The Ottoson Middle School had an amazing experience participating in the Inside Out Project. It was such an inspiring project and was the perfect way to tackle the issues that our school community had been dealing with. Our experience was a really fun way to get our school community members involved in something they had never done before. It was also a great learning experience for students and community members to learn about the power of art and how we can use art as a way to get a message across to a targeted audience. Some of our highlights were seeing how many students wanted to get involved and how passionate they were about helping to get the project rolling! Another highlight was how wonderfully supportive our community was in helping us to make the project a reality. The project required a lot of approvals and once everyone understood why we were doing the project, they were on board to help make it happen. A major highlight was seeing our students become leaders in this project – for instance, seeing students as the photographers was amazing. They were so excited to take on the role of photographer and start directing their models! It was also a magical thing to see students come alive in front of the camera, I assumed we would get a lot of just straight on smiling faces, but instead, I was surprised to see students posing in ways that were SO them. When we saw the photos, everyone would say, oh that is so him or oh that is so something she would do…it was a real representation of who they are! Another highlight from participating was how speedy the Inside Out Project team was with getting us our posters as well as answering any questions that we might have had. Anytime we emailed with questions, the team would respond right away with helpful answers! We didn’t have many lows, but we did experience a few hardships along the way. For instance, just the planning alone for this project was very involved and required a lot of approvals from a lot of different people and at times we would run into problems. One of the big problems we ran into was that our district would not allow us (the art teachers) to actually do the installing due to liability issues since we were pasting so high up. We ended up being required to hire the department of public works as well as facilities to bring in bucket trucks for the workers to install the posters. We also had to pay for these workers to do the installation. We were definitely bummed that we could not help more with the installation. The only other low was that a handful of the posters that were sent to us had poor print quality. It was very obvious that when that particular batch of posters went through the printer, the printer must have been low on ink because there was a very large washed out band that went from top to bottom of all those posters. It was very disappointing but we had to paste them anyways because of how great the portraits were. Other than that, our experience was SO incredibly worth it and we recommend any other groups to join in on the Inside Out Project. I think we all would have different favorite parts of this project, but for the most part, a favorite part was seeing how much conversation it was generating. On the first day that students saw the installation, it was amazing to watch them walk up to the school and suddenly their face would light up and they would nudge their friend next to them and point and both light up with excitement. They would then start talking about it and finding their friends whose faces were up on the building. A teacher mentioned to us that while students waited outside for the bell to ring for the start of the day that she loved looking out at them and seeing them talking with each other, pointing at the installation and most importantly NOT on their phones!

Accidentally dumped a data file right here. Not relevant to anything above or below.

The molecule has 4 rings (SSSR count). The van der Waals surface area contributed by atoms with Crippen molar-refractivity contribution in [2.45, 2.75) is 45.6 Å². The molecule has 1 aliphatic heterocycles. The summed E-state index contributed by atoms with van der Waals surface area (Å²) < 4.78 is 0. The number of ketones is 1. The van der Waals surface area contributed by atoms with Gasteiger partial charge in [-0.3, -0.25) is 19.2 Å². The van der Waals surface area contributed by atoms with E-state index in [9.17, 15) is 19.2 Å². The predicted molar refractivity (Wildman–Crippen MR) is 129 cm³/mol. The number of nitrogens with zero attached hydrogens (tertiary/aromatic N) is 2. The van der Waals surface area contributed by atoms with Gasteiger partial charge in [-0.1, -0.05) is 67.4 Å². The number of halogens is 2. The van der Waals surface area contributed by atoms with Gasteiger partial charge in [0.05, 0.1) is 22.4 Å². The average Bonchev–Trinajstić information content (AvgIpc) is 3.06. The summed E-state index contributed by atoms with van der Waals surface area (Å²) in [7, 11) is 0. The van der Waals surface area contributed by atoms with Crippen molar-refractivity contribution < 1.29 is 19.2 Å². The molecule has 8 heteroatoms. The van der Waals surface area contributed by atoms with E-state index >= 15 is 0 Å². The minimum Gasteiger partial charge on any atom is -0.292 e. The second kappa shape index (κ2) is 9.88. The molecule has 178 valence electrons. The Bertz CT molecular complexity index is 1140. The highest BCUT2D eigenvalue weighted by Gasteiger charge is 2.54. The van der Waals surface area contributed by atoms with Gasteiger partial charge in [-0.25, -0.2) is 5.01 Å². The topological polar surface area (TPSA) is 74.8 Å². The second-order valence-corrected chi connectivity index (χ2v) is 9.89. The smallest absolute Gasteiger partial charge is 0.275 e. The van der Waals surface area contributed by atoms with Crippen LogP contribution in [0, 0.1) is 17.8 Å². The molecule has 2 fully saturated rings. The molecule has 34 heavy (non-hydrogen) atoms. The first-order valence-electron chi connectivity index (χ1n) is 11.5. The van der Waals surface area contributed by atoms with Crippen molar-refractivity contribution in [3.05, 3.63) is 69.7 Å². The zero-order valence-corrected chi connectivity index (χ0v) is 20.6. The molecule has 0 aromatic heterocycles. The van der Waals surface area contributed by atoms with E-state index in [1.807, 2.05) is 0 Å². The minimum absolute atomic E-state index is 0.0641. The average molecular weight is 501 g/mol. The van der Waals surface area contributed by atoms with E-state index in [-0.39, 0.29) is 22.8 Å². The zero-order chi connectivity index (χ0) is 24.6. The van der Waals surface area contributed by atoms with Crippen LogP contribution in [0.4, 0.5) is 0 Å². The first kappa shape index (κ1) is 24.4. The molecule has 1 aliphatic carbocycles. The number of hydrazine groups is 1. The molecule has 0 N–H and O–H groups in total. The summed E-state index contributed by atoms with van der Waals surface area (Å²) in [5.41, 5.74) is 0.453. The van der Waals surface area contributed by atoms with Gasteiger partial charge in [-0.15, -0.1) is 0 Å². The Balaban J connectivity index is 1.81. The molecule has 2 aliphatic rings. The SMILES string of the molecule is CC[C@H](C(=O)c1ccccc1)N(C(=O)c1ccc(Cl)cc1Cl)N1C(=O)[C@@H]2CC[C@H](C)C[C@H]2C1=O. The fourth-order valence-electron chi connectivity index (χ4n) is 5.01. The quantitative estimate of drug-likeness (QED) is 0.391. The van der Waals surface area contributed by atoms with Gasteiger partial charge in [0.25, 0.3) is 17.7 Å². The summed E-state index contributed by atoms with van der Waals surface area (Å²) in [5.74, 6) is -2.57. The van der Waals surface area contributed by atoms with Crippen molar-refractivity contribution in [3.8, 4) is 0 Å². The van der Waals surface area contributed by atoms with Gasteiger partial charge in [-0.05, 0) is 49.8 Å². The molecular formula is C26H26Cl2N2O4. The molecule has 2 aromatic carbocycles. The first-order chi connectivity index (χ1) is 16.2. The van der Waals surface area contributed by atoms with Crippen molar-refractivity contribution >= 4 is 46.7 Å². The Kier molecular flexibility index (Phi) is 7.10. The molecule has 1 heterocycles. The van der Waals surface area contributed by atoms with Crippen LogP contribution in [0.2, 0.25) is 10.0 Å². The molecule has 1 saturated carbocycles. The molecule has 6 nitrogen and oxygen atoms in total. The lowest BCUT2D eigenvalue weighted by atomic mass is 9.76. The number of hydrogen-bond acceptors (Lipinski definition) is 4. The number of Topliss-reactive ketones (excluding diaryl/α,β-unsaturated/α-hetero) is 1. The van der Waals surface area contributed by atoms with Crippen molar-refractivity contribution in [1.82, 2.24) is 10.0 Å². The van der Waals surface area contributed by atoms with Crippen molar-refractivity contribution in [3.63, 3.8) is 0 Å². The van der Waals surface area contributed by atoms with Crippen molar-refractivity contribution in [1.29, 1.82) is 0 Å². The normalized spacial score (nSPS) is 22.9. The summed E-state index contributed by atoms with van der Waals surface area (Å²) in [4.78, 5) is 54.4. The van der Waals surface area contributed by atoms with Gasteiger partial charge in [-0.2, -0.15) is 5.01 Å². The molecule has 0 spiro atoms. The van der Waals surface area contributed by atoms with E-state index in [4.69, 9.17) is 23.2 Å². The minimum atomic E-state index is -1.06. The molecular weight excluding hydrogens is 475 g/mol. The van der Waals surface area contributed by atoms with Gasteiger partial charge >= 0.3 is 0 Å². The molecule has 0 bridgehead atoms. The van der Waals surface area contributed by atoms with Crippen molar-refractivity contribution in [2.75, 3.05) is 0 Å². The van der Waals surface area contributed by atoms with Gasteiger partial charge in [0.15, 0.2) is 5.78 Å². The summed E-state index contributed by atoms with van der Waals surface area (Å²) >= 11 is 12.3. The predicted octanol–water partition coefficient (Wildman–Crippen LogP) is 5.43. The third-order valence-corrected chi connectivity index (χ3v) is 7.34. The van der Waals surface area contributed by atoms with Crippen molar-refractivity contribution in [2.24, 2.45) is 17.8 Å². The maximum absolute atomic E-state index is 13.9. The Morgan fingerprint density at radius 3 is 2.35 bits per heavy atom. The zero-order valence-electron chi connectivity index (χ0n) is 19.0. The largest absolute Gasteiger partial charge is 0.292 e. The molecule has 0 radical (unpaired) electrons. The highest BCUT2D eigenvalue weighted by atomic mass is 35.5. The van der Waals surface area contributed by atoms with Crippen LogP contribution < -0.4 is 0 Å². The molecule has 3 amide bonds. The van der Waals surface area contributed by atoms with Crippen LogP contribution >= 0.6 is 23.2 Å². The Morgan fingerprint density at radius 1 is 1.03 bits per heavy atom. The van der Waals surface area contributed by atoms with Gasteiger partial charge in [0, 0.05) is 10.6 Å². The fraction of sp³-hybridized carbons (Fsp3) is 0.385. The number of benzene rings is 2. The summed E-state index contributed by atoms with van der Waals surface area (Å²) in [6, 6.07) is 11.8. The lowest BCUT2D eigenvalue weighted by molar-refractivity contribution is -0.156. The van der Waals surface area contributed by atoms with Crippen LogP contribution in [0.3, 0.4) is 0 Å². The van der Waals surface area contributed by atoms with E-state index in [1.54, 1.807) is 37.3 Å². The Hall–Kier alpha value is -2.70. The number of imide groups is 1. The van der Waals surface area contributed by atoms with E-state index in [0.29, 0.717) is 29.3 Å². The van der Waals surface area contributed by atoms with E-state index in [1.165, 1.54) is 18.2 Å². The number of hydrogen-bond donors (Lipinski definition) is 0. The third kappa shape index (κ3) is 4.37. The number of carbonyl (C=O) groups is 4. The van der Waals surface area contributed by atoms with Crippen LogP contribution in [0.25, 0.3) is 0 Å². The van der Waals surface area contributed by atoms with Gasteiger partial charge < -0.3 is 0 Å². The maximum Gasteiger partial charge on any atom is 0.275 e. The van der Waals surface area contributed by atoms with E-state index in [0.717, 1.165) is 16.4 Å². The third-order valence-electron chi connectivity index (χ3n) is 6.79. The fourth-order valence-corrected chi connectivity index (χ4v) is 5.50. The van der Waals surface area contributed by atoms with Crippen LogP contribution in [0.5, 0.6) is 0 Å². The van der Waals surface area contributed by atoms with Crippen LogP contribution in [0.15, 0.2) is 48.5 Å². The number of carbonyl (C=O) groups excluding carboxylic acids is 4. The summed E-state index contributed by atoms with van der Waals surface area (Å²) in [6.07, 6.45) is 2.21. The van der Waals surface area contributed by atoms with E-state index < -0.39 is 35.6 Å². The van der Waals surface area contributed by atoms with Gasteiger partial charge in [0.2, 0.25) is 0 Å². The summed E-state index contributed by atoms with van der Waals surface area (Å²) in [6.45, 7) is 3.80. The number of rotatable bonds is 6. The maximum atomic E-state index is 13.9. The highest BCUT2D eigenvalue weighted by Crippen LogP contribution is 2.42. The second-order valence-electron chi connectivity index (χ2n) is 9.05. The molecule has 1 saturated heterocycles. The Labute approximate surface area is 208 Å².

- What was the impact of your group action? How did people react?